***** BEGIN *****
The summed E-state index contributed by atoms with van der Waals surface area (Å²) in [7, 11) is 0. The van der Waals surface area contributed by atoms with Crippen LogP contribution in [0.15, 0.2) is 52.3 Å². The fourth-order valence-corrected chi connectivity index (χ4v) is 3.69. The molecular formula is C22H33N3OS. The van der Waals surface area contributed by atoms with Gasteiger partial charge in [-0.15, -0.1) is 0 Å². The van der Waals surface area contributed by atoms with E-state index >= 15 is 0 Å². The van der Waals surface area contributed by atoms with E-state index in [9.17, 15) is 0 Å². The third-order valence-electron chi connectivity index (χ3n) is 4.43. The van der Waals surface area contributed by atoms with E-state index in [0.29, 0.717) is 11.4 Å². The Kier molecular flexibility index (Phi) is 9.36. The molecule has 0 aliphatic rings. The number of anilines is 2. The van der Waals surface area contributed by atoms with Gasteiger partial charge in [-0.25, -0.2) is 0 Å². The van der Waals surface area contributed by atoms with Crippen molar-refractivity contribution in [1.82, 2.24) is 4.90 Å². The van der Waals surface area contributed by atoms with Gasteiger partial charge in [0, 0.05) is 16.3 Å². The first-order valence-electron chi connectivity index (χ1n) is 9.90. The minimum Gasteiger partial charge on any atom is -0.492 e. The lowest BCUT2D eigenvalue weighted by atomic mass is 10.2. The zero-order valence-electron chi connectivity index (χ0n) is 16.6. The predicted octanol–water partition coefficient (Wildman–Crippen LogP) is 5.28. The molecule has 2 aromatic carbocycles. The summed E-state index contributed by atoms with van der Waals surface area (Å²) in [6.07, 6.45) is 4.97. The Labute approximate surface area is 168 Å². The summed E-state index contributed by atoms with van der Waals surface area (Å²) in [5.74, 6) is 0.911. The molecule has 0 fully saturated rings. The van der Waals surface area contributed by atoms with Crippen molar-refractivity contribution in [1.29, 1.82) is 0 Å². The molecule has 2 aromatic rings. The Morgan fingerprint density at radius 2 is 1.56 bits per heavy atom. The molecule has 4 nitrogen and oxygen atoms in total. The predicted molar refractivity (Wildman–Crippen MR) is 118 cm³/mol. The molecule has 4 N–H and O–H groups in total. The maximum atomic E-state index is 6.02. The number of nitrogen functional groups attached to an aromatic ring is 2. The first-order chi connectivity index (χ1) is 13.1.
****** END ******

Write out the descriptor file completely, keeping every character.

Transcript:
The summed E-state index contributed by atoms with van der Waals surface area (Å²) in [7, 11) is 0. The van der Waals surface area contributed by atoms with Crippen LogP contribution in [0.15, 0.2) is 52.3 Å². The fourth-order valence-corrected chi connectivity index (χ4v) is 3.69. The molecular formula is C22H33N3OS. The van der Waals surface area contributed by atoms with Gasteiger partial charge in [-0.15, -0.1) is 0 Å². The van der Waals surface area contributed by atoms with E-state index >= 15 is 0 Å². The van der Waals surface area contributed by atoms with E-state index in [9.17, 15) is 0 Å². The third-order valence-electron chi connectivity index (χ3n) is 4.43. The van der Waals surface area contributed by atoms with E-state index in [0.29, 0.717) is 11.4 Å². The Kier molecular flexibility index (Phi) is 9.36. The molecule has 0 aliphatic rings. The number of anilines is 2. The van der Waals surface area contributed by atoms with Gasteiger partial charge in [-0.25, -0.2) is 0 Å². The van der Waals surface area contributed by atoms with Crippen molar-refractivity contribution in [1.82, 2.24) is 4.90 Å². The van der Waals surface area contributed by atoms with Gasteiger partial charge in [0, 0.05) is 16.3 Å². The first-order valence-electron chi connectivity index (χ1n) is 9.90. The minimum Gasteiger partial charge on any atom is -0.492 e. The lowest BCUT2D eigenvalue weighted by atomic mass is 10.2. The zero-order valence-electron chi connectivity index (χ0n) is 16.6. The predicted octanol–water partition coefficient (Wildman–Crippen LogP) is 5.28. The molecule has 2 aromatic carbocycles. The summed E-state index contributed by atoms with van der Waals surface area (Å²) in [6.07, 6.45) is 4.97. The Labute approximate surface area is 168 Å². The summed E-state index contributed by atoms with van der Waals surface area (Å²) in [5.74, 6) is 0.911. The molecule has 0 fully saturated rings. The van der Waals surface area contributed by atoms with Crippen molar-refractivity contribution in [1.29, 1.82) is 0 Å². The molecule has 2 aromatic rings. The Morgan fingerprint density at radius 2 is 1.56 bits per heavy atom. The molecule has 4 nitrogen and oxygen atoms in total. The predicted molar refractivity (Wildman–Crippen MR) is 118 cm³/mol. The molecule has 4 N–H and O–H groups in total. The maximum atomic E-state index is 6.02. The number of nitrogen functional groups attached to an aromatic ring is 2. The first-order chi connectivity index (χ1) is 13.1.